Why You Should Get a Massage This Year
I'm sorry to say that I didn't get my first massage until I was in my masters' degree, and I wish I had started earlier! Between prohibitive cost and hypersensitivity about my physical appearance, I was afraid to get any sort of bodywork. I was simply not aware of how important it can be for tissue circulation, as well as nervous system down regulation, stress, and adhesions.
There are many different types of manual therapy, from structural integration to very light touch techniques to everything in between. Some forms of manual therapy aim to affect the nervous system more and some are directed more towards fascial health. Without delving into all of the specific forms of manual therapy and bodywork, here are some of the big benefits to getting a massage.
(I will use the words manual therapy and bodywork interchangeably here, though different people have different perspectives on that).
1. Bodywork can be a wonderful way to de-stress and calm your fight and flight response in the nervous system. Kind and sympathetic human touch is a very powerful thing. It can reduce your levels of cortisol (stress hormone) and can boost serotonin and dopamine.
2. Bodywork can address areas of tissue dehydration, misuse, abuse, and overuse. Our body is much more aquatic than you realize, thanks to a gelatinous connective tissue called fascia. Fascia can be dehydrated and unhealthy, just like other tissues in the body, and fascia has an abundance of nerve endings. Restoring fascial health means improving fluid movement, nutrient circulation, and decreasing pain.
3. Bodywork can open a door to changing how you move. Manual therapy can bring awareness to misused/overused/abused parts of the body and also make you aware of ways that you move that aren't helpful. If you combine manual therapy with movement reeducation (a fancy word for movement classes like Alexander Technique, Feldenkrais, therapeutic yoga and pilates, bodymapping and more), you can often recover from injury and change your entire relationship to playing your instrument, imptove athletic endeavors, and even affect simple things like walking, standing, and sitting. One massage won't likely change the way you move, but a combination of different sessions can help change things over time.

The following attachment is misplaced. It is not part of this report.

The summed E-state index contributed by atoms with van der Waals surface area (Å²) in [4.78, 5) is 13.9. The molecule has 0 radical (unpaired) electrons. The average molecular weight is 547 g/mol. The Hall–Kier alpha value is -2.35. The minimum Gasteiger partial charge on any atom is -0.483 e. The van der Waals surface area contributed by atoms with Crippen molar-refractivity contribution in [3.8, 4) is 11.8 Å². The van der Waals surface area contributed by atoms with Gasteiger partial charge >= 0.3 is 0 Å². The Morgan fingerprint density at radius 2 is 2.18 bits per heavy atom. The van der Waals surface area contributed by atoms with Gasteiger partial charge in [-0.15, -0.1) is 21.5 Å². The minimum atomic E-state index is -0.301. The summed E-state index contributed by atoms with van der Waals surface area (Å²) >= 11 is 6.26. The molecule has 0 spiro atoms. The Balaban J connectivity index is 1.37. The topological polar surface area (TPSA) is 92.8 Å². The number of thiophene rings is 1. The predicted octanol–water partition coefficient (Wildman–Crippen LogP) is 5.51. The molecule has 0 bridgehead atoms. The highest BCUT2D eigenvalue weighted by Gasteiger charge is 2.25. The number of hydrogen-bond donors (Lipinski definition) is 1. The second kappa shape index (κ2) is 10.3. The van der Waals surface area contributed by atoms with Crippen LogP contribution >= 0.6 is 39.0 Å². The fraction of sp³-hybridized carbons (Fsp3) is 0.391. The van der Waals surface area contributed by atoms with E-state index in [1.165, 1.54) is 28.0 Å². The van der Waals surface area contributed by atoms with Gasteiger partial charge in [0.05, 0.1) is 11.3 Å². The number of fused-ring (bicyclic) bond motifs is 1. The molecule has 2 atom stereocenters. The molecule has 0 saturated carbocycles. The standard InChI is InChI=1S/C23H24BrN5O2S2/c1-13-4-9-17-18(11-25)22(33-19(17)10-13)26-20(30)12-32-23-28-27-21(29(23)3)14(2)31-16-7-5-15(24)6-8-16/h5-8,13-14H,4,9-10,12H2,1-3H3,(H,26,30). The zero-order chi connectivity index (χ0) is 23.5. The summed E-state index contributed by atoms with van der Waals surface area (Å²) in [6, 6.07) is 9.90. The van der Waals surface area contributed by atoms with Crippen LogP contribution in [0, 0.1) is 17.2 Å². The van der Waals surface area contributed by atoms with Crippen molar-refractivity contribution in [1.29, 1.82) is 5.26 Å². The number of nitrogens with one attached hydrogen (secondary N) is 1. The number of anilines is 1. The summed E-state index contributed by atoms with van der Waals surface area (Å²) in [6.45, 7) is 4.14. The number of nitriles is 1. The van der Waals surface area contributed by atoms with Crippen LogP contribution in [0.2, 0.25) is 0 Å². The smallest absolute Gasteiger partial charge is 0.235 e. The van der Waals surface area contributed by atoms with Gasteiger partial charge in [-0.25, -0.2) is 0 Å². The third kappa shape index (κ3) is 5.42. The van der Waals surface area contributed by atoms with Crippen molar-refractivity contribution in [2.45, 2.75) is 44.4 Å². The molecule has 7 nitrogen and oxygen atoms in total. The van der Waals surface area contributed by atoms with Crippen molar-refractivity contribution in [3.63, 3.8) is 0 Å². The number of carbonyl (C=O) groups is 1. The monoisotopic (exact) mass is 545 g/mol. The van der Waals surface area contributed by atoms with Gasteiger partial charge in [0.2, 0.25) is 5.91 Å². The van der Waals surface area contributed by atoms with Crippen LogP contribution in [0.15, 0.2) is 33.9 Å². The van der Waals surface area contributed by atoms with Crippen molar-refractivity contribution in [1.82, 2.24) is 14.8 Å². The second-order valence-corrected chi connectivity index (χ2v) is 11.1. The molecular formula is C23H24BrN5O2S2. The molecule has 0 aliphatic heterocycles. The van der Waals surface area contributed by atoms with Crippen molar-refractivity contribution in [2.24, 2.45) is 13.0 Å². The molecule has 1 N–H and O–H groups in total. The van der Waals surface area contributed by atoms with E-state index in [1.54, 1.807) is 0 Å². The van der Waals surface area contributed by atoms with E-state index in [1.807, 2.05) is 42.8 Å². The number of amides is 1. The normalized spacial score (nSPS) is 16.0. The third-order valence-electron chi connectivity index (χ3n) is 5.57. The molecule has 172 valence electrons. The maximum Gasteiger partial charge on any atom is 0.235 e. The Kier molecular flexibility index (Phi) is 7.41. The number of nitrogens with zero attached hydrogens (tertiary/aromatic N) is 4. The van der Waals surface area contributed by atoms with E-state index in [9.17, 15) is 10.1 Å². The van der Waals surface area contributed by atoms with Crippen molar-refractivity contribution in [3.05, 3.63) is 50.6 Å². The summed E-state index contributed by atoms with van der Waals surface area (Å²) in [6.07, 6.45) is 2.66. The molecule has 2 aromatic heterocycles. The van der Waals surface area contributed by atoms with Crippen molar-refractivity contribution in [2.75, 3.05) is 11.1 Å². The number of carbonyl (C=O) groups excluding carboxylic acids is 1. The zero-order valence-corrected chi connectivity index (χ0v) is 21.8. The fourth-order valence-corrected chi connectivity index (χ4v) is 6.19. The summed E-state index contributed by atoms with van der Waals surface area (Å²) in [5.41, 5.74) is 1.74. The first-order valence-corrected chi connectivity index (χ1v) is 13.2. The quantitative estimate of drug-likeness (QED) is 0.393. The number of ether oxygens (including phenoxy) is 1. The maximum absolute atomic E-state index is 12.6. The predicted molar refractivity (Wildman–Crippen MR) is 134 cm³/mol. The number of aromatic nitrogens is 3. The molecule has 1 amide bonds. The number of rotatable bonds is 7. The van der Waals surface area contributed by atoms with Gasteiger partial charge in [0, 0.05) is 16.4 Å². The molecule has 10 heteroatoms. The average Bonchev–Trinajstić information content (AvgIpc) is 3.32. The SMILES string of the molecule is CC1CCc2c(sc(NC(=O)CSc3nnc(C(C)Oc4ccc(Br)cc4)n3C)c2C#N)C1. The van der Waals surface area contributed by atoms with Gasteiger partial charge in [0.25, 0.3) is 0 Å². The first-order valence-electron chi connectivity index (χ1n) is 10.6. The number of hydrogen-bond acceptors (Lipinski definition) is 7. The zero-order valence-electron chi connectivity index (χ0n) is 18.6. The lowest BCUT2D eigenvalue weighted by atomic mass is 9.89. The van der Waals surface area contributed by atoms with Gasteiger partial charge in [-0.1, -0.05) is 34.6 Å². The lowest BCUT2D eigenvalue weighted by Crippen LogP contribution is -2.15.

4. Bodywork can decrease pain and therefore bring more awareness to your body. When parts of your body are in pain, your kinesthetic awareness of the area in pain often decreases and is instead replaced by an all-encompassing "this hurts" signal. (This is a highly simplified explanation of nociception). Bodywork can increase proprioception which trumps pains signals in the nervous system, which means that you can be aware of your body while also being in less pain. (Yes, please!)
5. Bodywork can address muscle trigger points, often thought of as adhesions.
As musicians, we all know about the knots at the top of our shoulders/trapezius. When soft tissues (and muscles) lack nutrients and circulation, they often don't work as well. Think of trigger points in your neck, back, shoulders, forearms, etc- those areas of tissue tightness aren't working as well and often can't be stretched (by you, say in a yoga class). This can eventually lead to decreased range in a joint, and sometimes affect our musical performance abilities. A combination of self-massage and bodywork can help with adhesions, bring more awareness to the body, decrease pain, decrease stress, and improve overall well being. Sound good?
Side note: I do realize that many manual therapies can be expensive. I would say that manual therapy is incredibly valuable, especially when recovering from an injury, and many facilities offer discounts for students, artists, teachers, etc. Some facilities offer passes with discounts, (buy 3 get a certain percentage off), some LMT's will offer trades for lessons or tickets, and so on. If receiving bodywork is out of your price range but you are in pain, I would recommend looking for alternative options. Look for sliding scale payment options, student/teacher discounts, and just email the bodyworker. There are often special arrangements that can be made!